In the end, it was Tommy Tuberville who surrendered on a hill he couldn’t hold.
Ten months after his one-man blockade of all military promotions in protest of a Department of Defense policy that reimbursed military personnel for travel expenses for medical procedures, including abortions, Alabama’s senior senator on Tuesday announced he was ending it. There was no change in the policy.
Despite failing to accomplish his goal, Tuberville declared his efforts “a draw.”
“They didn’t get what they wanted and we didn’t get what we wanted,” Tuberville told reporters. It’s unclear what “they” wanted, aside from Tuberville to lift his holds and allow some 400-plus military promotions to move forward.
“It’s hard to win when they change the rules,” Tuberville said. “It’s a shame the American people didn’t get a voice.”
The American people were overwhelmingly against Tuberville’s actions. While he enjoyed some support from far-right voters, polling showed the majority of Americans – including a majority of Republicans – were not in favor of punishing military personnel over a political matter.
“These confirmations are long overdue, and should never have been held up in the first place,” President Joe Biden said in a statement. “Our service members are the backbone of our country and deserve to receive the pay and promotions they have earned. In the end, this was all pointless. Senator Tuberville, and the Republicans who stood with him, needlessly hurt hundreds of servicemembers and military families and threatened our national security – all to push a partisan agenda. I hope no one forgets what he did.”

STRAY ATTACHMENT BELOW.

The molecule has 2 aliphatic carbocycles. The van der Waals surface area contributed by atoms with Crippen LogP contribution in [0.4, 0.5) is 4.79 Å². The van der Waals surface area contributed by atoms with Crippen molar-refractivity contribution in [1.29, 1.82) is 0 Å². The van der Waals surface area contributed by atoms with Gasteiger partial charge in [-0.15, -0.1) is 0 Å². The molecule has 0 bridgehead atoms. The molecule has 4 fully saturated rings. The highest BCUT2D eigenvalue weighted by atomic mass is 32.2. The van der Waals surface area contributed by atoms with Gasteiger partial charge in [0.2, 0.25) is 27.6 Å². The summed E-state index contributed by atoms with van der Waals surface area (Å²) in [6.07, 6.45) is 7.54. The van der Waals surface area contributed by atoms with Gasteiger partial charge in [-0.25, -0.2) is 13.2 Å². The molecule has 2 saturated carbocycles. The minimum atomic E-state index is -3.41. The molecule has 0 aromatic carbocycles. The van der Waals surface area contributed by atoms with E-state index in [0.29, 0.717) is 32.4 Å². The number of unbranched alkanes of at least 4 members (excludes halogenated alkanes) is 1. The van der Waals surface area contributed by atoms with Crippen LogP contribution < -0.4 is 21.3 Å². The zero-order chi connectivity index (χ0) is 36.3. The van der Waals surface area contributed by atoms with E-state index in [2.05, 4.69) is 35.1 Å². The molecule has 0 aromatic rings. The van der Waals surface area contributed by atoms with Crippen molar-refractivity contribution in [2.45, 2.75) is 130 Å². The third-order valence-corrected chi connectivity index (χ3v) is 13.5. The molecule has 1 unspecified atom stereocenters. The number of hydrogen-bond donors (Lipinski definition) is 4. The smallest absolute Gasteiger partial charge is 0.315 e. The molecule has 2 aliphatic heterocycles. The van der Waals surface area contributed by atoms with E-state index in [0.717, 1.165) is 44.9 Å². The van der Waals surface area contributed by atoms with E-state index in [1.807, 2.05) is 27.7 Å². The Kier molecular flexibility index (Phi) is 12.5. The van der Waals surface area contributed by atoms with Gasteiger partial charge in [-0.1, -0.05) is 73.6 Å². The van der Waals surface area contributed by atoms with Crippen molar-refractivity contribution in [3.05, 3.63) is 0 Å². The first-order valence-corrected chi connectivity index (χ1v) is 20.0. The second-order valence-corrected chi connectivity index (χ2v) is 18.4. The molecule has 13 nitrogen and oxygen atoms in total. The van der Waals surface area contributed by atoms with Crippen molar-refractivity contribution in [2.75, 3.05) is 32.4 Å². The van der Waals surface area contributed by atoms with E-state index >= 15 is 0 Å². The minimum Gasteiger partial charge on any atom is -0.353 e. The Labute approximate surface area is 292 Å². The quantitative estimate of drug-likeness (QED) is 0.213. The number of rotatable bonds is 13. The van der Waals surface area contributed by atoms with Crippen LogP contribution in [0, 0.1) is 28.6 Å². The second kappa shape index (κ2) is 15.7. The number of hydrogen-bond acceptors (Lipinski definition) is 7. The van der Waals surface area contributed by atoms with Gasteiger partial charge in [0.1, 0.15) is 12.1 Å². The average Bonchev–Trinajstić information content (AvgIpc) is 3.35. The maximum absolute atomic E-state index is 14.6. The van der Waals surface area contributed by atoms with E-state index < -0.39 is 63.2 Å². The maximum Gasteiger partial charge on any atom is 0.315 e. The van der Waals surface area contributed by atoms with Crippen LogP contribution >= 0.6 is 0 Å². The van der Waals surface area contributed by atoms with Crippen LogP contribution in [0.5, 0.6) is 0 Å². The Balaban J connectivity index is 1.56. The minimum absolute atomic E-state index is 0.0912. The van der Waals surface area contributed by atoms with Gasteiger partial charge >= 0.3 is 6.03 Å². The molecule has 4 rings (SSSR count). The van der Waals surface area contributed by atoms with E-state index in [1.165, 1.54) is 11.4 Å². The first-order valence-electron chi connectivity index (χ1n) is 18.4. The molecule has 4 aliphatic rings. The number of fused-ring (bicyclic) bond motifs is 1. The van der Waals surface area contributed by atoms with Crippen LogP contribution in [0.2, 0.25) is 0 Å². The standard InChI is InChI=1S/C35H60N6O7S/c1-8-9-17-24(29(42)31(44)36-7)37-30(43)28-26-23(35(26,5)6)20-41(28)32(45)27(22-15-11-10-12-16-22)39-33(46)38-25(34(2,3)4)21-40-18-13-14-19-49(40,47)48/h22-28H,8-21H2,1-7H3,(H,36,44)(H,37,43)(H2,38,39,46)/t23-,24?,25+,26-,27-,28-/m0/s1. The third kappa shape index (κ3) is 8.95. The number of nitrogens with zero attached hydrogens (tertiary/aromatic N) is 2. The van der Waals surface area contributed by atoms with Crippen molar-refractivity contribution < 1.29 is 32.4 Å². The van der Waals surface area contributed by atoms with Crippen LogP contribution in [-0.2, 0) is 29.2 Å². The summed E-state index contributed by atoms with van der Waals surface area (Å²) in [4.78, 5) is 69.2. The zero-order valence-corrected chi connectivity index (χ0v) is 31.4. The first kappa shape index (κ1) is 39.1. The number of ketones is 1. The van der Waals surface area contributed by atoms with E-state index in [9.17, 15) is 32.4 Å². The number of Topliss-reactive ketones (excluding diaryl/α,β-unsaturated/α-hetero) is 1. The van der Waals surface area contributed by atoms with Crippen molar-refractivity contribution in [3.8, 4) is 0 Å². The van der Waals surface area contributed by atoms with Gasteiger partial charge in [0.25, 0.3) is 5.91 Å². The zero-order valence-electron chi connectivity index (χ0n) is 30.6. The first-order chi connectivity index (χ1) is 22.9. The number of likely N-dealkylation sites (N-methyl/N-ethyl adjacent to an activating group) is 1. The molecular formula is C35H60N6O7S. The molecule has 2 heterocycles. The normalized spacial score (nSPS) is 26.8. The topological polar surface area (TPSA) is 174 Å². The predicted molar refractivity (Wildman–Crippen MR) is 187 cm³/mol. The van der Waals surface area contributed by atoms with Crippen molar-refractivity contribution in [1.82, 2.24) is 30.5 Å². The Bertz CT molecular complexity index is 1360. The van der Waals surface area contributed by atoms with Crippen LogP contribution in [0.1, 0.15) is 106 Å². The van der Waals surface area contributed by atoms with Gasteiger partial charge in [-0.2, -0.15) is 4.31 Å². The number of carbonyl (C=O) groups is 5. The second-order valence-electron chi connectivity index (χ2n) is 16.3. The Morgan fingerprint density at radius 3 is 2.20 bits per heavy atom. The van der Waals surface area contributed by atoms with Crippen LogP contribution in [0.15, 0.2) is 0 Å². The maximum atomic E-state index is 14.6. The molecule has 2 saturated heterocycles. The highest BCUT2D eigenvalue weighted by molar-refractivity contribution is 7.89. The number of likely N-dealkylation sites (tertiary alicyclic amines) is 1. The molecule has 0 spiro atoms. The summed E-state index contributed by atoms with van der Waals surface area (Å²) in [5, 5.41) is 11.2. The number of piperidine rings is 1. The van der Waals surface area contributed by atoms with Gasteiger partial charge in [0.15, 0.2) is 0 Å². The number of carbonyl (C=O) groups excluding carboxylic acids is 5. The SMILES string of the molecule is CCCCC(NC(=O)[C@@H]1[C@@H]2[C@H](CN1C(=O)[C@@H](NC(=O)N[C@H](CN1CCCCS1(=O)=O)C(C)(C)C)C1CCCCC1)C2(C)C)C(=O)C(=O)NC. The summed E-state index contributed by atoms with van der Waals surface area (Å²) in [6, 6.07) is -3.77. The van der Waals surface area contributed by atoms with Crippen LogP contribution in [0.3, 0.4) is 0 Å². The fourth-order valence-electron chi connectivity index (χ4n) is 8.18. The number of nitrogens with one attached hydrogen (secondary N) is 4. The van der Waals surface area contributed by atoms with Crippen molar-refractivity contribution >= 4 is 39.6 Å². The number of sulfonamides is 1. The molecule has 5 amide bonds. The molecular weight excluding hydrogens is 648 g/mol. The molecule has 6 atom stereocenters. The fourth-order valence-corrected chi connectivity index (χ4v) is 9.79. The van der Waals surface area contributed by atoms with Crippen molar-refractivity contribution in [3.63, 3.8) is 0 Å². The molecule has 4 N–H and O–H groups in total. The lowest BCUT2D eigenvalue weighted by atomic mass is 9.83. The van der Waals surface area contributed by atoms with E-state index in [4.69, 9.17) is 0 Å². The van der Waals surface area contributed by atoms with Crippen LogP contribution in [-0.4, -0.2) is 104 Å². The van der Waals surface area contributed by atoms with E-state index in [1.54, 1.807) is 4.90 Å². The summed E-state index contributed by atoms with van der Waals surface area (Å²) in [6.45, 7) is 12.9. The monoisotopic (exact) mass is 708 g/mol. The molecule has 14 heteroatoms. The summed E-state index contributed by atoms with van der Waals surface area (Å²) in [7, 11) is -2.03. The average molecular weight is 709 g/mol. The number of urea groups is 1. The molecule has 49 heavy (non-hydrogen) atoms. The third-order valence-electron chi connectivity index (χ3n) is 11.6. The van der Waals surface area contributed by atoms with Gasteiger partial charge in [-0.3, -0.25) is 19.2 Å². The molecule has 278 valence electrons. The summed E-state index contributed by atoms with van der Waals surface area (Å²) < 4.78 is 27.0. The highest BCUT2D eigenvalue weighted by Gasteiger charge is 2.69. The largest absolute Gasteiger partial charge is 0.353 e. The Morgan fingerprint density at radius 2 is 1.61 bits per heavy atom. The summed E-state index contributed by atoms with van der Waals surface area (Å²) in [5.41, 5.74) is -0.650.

Tuberville isn’t quite finished with the holds, however. While he allowed more than 400 to go through, he said he still plans to force individual votes on 14 4-star generals.
That plan was crafted by Sens. Joni Ernst, R-Iowa, and Dan Sullivan, R-Alaska, who have been the leaders of a Republican effort to get Tuberville to end his holds.
Republican Party officials believed the lingering blockade was causing harm to the party as more and more Americans saw it as damaging to military readiness and enlisted personnel began to speak out against it more regularly.